‘The thickness of shadows’ is the title of a group of pieces I exhibited, and an artist’s talk I presented at the International Conference “Twice Upon A Time: Magic , Alchemy and the Transubstantiation of the Senses.” at Birmingham Institute of Art and Design, BCU, Centre for Fine Art Research (CFAR).
The work referencing the photograph as object is presented in an occluded form. Each monochrome image in a grey box is backlit to give the essence of an eclipse making the image just discernible. In order to see the image one has to get close to overcome the visual power of the light. The light has the effect of drawing one in – if one chooses to do so. At the same time, as one becomes used to the darkness, the abstract images gradually appear as seething masses of black, pinpricks of light showering like galactic storms, a breaking oily coal black mass, ocean waves or sparkling liquidity in a primeval forest. They can appear to be holographic, extending into the space of the viewer The high gloss surface of the photographs also reflect the viewer and light from other works in the installation. There is movement and presence from outside the image.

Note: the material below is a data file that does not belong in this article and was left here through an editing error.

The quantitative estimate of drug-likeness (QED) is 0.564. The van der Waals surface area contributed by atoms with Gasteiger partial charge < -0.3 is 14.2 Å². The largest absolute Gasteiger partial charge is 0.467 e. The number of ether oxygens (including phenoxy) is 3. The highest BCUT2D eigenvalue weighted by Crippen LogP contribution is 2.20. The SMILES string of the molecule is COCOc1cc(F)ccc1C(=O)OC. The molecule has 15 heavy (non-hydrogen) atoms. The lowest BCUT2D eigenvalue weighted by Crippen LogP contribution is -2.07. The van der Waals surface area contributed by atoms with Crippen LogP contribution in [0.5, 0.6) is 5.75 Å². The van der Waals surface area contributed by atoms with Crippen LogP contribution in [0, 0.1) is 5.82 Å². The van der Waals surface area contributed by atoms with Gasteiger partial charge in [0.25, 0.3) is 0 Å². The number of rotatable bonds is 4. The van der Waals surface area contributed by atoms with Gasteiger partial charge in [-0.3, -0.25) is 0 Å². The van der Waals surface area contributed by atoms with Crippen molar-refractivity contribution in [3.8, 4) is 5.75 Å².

The works explore the relationship between photography and material. The material of the physical and the transcendent. There is reference to painting. The painting being material, object and image. The photograph is an object with an image of an object. The image is a window. The objects in these photographs are shadows of and the objects of the photographs cast shadows, as do the objects containing the photographs. There is a curious interplay of physicalities, which lead to a feeling of ‘otherness’.